The next morning we woke up early to trek back to Kalaw. Jimmy took us on a scenic route through corn fields and bright tunnels of yellow flowers. We topped off the excursion with a stop at a waterfall where we were the only foreigners. We watched the locals playing and splashing in the pools, most of them fully dressed. Some even looked as if they wore their best sarong specifically to come to the waterfall. I spotted a few young people bathing in jeans.
It took me a few extra days to leave Hsipaw. I felt at home there. It is also didn’t help that I contracted a mild stomach flu which left me nauseous and uninspired to travel anywhere other than the toilet. I also think I was reluctant to leave Myanmar. I hadn’t felt that kind of affection for a country for in a long time. There were so many things both big and small that I had grown to love about it and I knew it would be a long time before I’d be back. I was having separation anxiety.
On November 25th, I took the train from Hsipaw to Mandalay. These trains are old and slow, but the windows roll down all the way for fresh air and you can walk wherever you want to go. It passes over the famed Goteik Viaduct before stopping in Pyin Oo Lwin where almost everybody gets off to get a bus to cab back to Mandalay, where I’d finish my trip there.
I had extended my visa three extra days to stay in Myanmar. Without initially realizing it, I had stayed from full moon to full moon. I had arrived in Yangon on a night at the Shwedegon Pagoda when families and monks flocked to the temple to light candles, bathe Buddhas and leave offerings in hopes that their prayers would be heard and answered.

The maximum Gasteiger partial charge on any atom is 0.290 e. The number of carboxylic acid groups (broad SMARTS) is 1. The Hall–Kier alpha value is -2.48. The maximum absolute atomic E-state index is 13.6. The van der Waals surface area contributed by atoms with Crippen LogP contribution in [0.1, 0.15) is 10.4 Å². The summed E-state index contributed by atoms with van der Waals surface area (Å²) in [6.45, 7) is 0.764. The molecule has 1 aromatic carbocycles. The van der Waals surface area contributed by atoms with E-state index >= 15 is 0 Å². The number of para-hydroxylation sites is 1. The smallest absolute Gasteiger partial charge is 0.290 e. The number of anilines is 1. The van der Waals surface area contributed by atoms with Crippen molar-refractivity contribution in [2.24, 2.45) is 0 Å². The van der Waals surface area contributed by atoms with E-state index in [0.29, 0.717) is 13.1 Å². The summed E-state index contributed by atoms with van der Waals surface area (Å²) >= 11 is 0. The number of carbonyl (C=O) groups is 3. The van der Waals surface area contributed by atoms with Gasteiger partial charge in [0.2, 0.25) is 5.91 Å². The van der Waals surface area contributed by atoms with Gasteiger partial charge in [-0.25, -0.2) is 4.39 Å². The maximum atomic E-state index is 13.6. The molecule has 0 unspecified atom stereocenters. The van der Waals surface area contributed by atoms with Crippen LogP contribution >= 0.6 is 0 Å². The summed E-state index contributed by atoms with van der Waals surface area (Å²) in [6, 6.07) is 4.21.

Unplanned, I was also in the country during the elections when the NLD party, lead by Aung San Suu Kyi, was voted into office. The country reacted in cautious optimism, knowing that the true outcome is still yet to come. But after meeting the people of Myanmar, getting to know their gentle realness it’s hard for anyone, even a lowly backpacker, to stand by and not wish the best for this nation of people who deserve better. As the plane gained altitude I looked down on the green planes through blurry vision, hand on heart. I’ll be thinking about you Myanmar.
Accommodation: As Mr Charles gets a huge portion of the trekking and room business in this little town, I decided to spread my money around and stay at Red Dragon. Although less charming and “Burmese” than Mr Charles, it’s centrally located. Actually, it’s hard to miss as it’s the big blocky hotel that towers over downtown Hsipaw. It’s also cheaper and has a nice roof terrace for breakfast and drying clothes. Because it’s so tall the views are great. They also rent bikes.
Tours: For the boat trip I did go to Mr Charles because I was traveling solo and I wanted to go with an already existing trip. For our overnight trip, we found Jimmy through Yee Shin Guesthouse. He is one third of a trio of guides who have formed a freelance business. There are tons of options, but it is worth shopping around.
Food: I went several times to Mr. Shakes who specializes in fruit shakes. They also have great dumplings and other dishes on their short but tasty menu. The region’s signature dish are Shan Noodles which are delicious and can be found at any street vendor with a huge stack of bowls. If you are going to Little Bagan or visiting the Bamboo Buddha it’s worth stopping at Mrs. Popcorn’s. Her place is set in a beautiful garden. She does a lot of international dishes she learned from travels who stopped by. I had schnitzel and Israeli salad and a mango shake. Honestly, her shakes kick Mr Shakes shakes butt.